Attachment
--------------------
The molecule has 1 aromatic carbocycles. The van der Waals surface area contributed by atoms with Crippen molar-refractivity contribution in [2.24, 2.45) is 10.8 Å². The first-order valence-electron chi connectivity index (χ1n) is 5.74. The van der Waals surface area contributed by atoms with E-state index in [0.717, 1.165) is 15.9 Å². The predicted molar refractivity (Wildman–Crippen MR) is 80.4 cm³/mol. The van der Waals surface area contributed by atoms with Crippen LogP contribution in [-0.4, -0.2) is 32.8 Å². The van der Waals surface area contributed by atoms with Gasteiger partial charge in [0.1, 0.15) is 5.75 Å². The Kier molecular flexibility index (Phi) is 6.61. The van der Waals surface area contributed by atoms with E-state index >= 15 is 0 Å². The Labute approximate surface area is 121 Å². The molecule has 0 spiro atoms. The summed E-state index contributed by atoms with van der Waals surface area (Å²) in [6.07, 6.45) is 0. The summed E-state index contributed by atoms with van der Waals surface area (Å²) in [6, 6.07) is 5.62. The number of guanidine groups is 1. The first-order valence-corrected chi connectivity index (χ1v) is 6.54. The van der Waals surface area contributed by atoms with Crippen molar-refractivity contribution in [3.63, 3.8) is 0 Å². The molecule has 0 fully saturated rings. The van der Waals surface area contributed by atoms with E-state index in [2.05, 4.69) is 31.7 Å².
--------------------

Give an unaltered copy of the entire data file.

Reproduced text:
The molecule has 1 aromatic carbocycles. The van der Waals surface area contributed by atoms with Crippen molar-refractivity contribution in [2.24, 2.45) is 10.8 Å². The first-order valence-electron chi connectivity index (χ1n) is 5.74. The van der Waals surface area contributed by atoms with E-state index in [0.717, 1.165) is 15.9 Å². The predicted molar refractivity (Wildman–Crippen MR) is 80.4 cm³/mol. The van der Waals surface area contributed by atoms with Crippen LogP contribution in [-0.4, -0.2) is 32.8 Å². The van der Waals surface area contributed by atoms with Gasteiger partial charge in [0.1, 0.15) is 5.75 Å². The Kier molecular flexibility index (Phi) is 6.61. The van der Waals surface area contributed by atoms with E-state index >= 15 is 0 Å². The Labute approximate surface area is 121 Å². The molecule has 0 spiro atoms. The summed E-state index contributed by atoms with van der Waals surface area (Å²) in [6.07, 6.45) is 0. The summed E-state index contributed by atoms with van der Waals surface area (Å²) in [6, 6.07) is 5.62. The number of guanidine groups is 1. The first-order valence-corrected chi connectivity index (χ1v) is 6.54. The van der Waals surface area contributed by atoms with Crippen molar-refractivity contribution in [3.63, 3.8) is 0 Å². The molecule has 0 fully saturated rings. The van der Waals surface area contributed by atoms with E-state index in [2.05, 4.69) is 31.7 Å².